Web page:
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January 24, 2014 6:46 pm
“Jesus, what an experience,” says Anthony Reilly, at the start of Outside Mullingar, the new play by John Patrick Shanley. And it is, indeed, an experience – an extremely pleasurable one – to watch Brian F O’Byrne’s performance as Anthony, a 42-year-old bachelor farmer in this Manhattan Theatre Club production directed by Doug Hughes. Notable for the Broadway debut of Debra Messing, the Grace of TV’s Will and Grace, the interval-less evening offers a chance to watch Messing, O’Byrne and two veterans – Peter Maloney and Dearbhla Molloy – make the most of Shanley’s dialogue, which is equal parts blarney and bathos.
The performances and evocative writing go a long way to distract us from the drama’s not always satisfying construction: five scenes that play as much as a series of one-acts as a tightly integrated full-length piece.
Shanley is best-known for work set in New York – for instance, Doubt – but Outside Mullingar takes place in the Midlands of Ireland. Doubt began as a stage play, also starring O’Byrne. There, he was an unmarried priest simmering with sexual energy. In Mullingar, he bubbles with suppressed libido of a more unconventional kind. “I am a virgin,” he tells Rosemary Muldoon, the Messing character, who tends the farm next door. “We’ll solve that,” she replies.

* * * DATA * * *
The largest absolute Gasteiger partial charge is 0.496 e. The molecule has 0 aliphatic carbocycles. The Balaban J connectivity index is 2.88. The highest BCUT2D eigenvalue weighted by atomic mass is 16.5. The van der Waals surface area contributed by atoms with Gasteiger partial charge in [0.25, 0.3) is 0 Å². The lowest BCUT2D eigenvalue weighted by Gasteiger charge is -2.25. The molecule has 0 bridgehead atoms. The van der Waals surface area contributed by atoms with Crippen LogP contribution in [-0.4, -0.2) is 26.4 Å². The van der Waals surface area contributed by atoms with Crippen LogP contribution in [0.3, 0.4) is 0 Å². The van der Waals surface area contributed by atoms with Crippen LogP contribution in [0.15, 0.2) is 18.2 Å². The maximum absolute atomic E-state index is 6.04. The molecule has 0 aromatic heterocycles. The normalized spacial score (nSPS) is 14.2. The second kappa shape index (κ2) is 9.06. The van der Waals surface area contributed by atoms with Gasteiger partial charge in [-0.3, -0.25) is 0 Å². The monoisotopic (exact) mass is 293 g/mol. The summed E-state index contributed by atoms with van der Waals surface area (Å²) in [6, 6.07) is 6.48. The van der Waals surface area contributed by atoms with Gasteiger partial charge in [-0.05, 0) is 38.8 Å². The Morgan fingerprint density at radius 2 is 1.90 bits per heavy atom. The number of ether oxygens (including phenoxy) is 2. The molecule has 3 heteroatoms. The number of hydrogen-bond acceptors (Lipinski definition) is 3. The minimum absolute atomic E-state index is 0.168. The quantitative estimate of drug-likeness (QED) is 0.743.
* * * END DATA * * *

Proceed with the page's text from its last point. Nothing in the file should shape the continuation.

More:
The nominal plot of Mullingar concerns the disposal of the Reilly farm by Anthony’s 75-year-old father, Tony, and the recovery of a slip of land that Tony sold years before to Rosemary’s father. Emotionally, however, the play involves, eventually, a Much Ado-type of sparring between Anthony and Rosemary.
As they match wits in the final sequence, whose acerbity redeems the sentimental, if affecting, scene preceding it, the pair not only have a chance to trade insults but also to display at times contrasting acting technique. Born in Brooklyn, Messing sports a credible Hibernian accent. She hasn’t forgotten her stage training and in fact 20 years ago did another Shanley play, Four Dogs and a Bone. But she still has that sitcom tendency of arching a line up at the finish, asking for the laugh. O’Byrne, by contrast, remains in the reality of the scene. When he announces what animal he imagines himself to be, the reading is dead-flat, and the result is the funniest moment onstage right now in New York.
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